All is not lost…technically. Council still gets the final say on this. The issue is to come up today at full council. It’d take a near miracle for council to overrule planners and the recommendation of the cowardly Transportation Committee, but it is possible.

I’m not holding my breath.

Glebe [Hearts] Mexican?

A couple of new developments are happening in the Glebe. Two storefronts on Bank (one just south of Fifth, the other just south of Second) are seeing new restaurants coming.

First, at Fifth, we have Glebe Taqueria/Encino Taco (I don’t actually know the official name; both are on the signage, but don’t totally make sense as a name; I imagine the former is more a descriptor, the latter the name). It’s going in what used to be a candy bouquet store, before becoming a temporary office for Whole Foods. It’s an interesting space, with an open loft at the back. And there’s a noticeable chandelier hanging. That’s about all you can see.

At Second, we have Burrito Shack. This is a little more interesting. It’s going in at Second beside Marble Slab, and kitty-corner from Feleena’s, the only current Mexican joint in the Glebe. I don’t think there’ll be a ton of competition, though, as they look to be tackling different markets, Burrito Shack seeming more relaxed with a faux-exposed faux-brick faux-motif* going on.

Both the Shack and the Taqueria will be licensed (assuming all goes according to plan). I have no idea how successful they’ll be, but it’s nice to get some of these empty storefronts filled.

*As you can probably guess, this look isn’t really my jam.

Why does the Glebe want more cars?

852 Bank Street Rendering.PNG_img-250x250-INNER-852 Bank Street RenderingI don’t get it.

Listening to reports from the media and from local councillor David Chernushenko, apparently all my neighbours want more cars driving through our community. At least, that’s I how I interpret this story.

For those not paying attention to minor neighbourhood squabbles (hey, I get that), the lot at the Southwest corner of Bank and Fifth has been, essentially, vacant for quite some time now. There is a defunct service centre, but mostly it’s just used for parking. Finally, we have a proposal for a new development. It’s two storeys with a part of the second storey being a patio. It’s not perfect (I would like a bigger setback, personally), but it’s good, and we’re never going to get “perfect”, anyway.

Outgoing councillor Peter Hume criticized it for not being tall enough. He wondered why we wouldn’t have a building go up to four storeys there. It’s a valid question. The land is zoned for more than two storeys. The rest of the block is two storeys, so going a bit higher wouldn’t be a drastic change, and it would add a bit more density without adding a monstrous tower. In the end, though, it was a compromise. The developer isn’t providing any parking spaces, and it was felt that a higher building would require more parking.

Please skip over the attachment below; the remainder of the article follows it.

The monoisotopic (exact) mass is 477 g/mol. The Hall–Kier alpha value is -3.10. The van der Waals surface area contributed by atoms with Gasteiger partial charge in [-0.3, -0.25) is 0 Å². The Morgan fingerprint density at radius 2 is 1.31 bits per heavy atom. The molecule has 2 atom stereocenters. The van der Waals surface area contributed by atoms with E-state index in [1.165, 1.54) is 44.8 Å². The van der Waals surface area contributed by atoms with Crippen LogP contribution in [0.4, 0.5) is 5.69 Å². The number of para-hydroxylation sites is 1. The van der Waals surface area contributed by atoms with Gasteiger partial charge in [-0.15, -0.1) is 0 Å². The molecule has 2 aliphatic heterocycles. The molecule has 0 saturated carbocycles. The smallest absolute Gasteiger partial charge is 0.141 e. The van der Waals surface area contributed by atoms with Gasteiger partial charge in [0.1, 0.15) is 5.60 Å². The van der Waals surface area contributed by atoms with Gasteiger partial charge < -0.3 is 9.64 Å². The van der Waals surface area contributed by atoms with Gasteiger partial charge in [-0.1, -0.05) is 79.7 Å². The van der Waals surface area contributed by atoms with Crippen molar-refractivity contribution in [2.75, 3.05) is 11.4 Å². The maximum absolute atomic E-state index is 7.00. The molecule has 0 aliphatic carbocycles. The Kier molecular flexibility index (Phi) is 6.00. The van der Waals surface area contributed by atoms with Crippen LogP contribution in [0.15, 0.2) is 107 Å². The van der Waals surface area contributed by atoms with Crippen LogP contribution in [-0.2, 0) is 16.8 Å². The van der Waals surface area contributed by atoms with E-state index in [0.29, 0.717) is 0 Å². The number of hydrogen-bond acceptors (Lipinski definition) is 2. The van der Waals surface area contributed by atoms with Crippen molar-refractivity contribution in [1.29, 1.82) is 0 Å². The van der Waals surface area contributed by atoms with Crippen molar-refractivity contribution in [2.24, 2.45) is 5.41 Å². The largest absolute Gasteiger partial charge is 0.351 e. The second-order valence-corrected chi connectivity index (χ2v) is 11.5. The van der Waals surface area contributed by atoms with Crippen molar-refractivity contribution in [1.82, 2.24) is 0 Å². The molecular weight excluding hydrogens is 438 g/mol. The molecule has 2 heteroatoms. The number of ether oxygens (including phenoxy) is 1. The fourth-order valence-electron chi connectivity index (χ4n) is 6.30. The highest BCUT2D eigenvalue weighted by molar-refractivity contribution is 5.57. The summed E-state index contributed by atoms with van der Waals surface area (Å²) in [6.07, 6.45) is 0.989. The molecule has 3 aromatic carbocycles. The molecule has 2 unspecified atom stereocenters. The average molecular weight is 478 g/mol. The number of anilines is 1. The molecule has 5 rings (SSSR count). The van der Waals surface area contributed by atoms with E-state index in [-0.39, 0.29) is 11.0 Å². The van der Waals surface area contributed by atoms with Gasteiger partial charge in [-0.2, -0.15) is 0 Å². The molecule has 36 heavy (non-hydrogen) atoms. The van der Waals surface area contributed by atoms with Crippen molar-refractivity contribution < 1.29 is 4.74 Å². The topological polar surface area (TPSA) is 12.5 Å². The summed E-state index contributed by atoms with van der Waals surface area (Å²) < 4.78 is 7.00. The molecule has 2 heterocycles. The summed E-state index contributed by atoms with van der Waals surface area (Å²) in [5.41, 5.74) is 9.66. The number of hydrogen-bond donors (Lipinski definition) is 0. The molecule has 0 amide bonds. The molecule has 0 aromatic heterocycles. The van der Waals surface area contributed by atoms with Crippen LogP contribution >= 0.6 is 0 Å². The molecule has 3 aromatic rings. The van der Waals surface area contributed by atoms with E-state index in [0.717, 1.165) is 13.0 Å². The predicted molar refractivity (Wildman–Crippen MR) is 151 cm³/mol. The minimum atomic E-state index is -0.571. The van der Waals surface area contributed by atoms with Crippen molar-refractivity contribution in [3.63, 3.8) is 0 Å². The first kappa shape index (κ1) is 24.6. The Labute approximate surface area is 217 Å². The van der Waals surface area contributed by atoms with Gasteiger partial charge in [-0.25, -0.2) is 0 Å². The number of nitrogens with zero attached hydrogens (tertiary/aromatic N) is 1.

This is a wonderful compromise. We block out less sky and we don’t waste prime land on a parking lot. Kudos, developer people.

But residents aren’t happy. They want parking spots on that lot.

I get their worry; they don’t want all the surrounding streets getting jammed up with cars, but creating an incentive for more people to drive to the area is not going to help that. As it stands, we will have this new development, but there will be a clear statement (just like with Lansdowne and the most of the rest of the shops on Bank Street). Don’t drive. We don’t want to create a neighbourhood to which people are regularly inclined to drive rather than bus, walk or bike. We should be removing car infrastructure rather than adding to it.

And, let’s not forget, there is not a shortage of parking in the Glebe. Bank Street is never completely full. Rarely is an entire block even full. Add to that all the side streets, and you’ll see that we already give way too much space for cars (and, don’t forget, we’re planning to build a four storey parking garage at Bank and Second).

This new development is within a block or so from my home. I’m glad the lot will finally be used for something other than a monument to urban decay. And I am very thankful that we won’t be wasting the space housing cars. We do enough of that already.

Furyous Drivers

I have a few quick notes about Lansdowne transportation that I haven’t yet mentioned. I’m doing this bullet-style because it would just be too many words about this top, otherwise. Here you go:

  • After the second RedBlacks home game, Bank Street was a little more congested. It wasn’t really bad, and it didn’t last too long, but traffic did not flow as smoothly for this game. I don’t know if it had to do with the additional parking or what, but it’s interesting.
  • The first Fury game was pretty bad for congestion. A lot more people were driving and Bank didn’t seem to be able to handle to post-soccer traffic (as well as the normal traffic and parking). It cleared out fairly quickly, but, again, interesting.
  • Saturday’s Fury game seemed to have no such problem. I imagine attendance might be down a bit from the opener, and traffic might flow smoother on a Saturday night rather than a Sunday evening.

That’s it. I don’t know if I’ll ever write about this stuff again*.

*I probably will.

Re-re-visiting Lansdowne: Credit to OSEG